Bright Dear Editor: “This land is your land; this land is my land From California, to the New York Island …” In 1940, Woody Guthrie penned these words, set them to an old gospel song, and created a hymn to the dreams of the ordinary man. This vision of a verdant land in which we share the bounty and the sacrifice, living as a community, touches us all in our heart’s core. Now compare the vision of Scott Tipton, evidenced by his voting record. His very first vote was to defund virtually our every effort to help our less fortunate neighbors. For example, health care and nutrition for poor women and children, after-school and child care, substance abuse and mental health programs, community health clinics and nutrition assistance for low income pregnant women. Other defunding votes included Public Radio, NOAA and NASA. Meanwhile, he has voted 18 times to protect the $5 billion in subsidies to big oil, the world’s wealthiest and most profitable companies. He has voted 134 times against programs and funding to protect clean air and water, and 98 times to weaken the agency responsible for the protection of the air we breathe and the water we drink. And particularly ignominious is his sponsorship of HR1581, the complete give-away of our Roadless Forests, from which come that clean air and water, to industry. Three times he has voted for the Ryan Budget, which converts Medicare into a voucher system, deeply cuts health services for the poor, gives huge tax cuts to the very wealthy, and has been declared immoral by the Council of Catholic Bishops. Robin Hood in reverse is not what Jesus taught. Fortunately, we have a bright young alternative; his name is Sal Pace. Sal is a moderate, with a welldeserved reputation of working across the aisle in our State House. And most refreshing is his promise to replace petrified ideology with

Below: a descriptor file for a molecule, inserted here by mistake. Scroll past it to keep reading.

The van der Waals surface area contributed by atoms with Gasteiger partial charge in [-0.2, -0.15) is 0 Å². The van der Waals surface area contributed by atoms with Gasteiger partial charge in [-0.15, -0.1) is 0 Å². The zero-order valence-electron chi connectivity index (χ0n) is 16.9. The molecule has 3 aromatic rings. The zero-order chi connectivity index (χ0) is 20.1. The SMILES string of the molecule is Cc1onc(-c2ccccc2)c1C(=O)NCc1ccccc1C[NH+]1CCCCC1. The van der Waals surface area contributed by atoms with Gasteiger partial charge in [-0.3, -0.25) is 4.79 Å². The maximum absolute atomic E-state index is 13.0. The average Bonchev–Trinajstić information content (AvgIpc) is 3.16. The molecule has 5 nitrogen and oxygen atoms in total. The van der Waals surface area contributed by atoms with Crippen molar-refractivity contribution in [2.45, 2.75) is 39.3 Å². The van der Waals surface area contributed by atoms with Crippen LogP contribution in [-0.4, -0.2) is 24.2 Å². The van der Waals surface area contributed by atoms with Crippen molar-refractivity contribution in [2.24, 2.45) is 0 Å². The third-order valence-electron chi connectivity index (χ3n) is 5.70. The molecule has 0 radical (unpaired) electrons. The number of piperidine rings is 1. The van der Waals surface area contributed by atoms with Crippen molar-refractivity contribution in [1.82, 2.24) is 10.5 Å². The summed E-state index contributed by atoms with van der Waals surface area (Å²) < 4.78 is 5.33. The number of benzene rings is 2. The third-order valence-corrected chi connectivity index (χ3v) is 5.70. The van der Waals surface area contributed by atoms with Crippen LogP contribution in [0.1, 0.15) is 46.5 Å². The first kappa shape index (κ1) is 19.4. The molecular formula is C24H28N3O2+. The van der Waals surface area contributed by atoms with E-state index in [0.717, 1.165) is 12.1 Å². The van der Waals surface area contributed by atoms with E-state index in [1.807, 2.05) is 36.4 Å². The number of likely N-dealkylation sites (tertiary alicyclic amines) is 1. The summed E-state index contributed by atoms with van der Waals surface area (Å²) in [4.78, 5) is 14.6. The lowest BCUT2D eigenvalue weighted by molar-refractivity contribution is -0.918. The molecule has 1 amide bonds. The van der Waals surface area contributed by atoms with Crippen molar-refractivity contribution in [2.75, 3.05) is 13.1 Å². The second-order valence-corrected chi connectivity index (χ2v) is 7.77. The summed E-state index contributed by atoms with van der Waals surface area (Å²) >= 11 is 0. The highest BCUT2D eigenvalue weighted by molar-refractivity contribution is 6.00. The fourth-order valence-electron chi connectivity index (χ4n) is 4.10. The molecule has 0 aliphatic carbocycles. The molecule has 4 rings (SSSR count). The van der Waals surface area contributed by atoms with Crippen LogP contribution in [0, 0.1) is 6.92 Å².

moderation and rational thought. Christopher Isensee Durango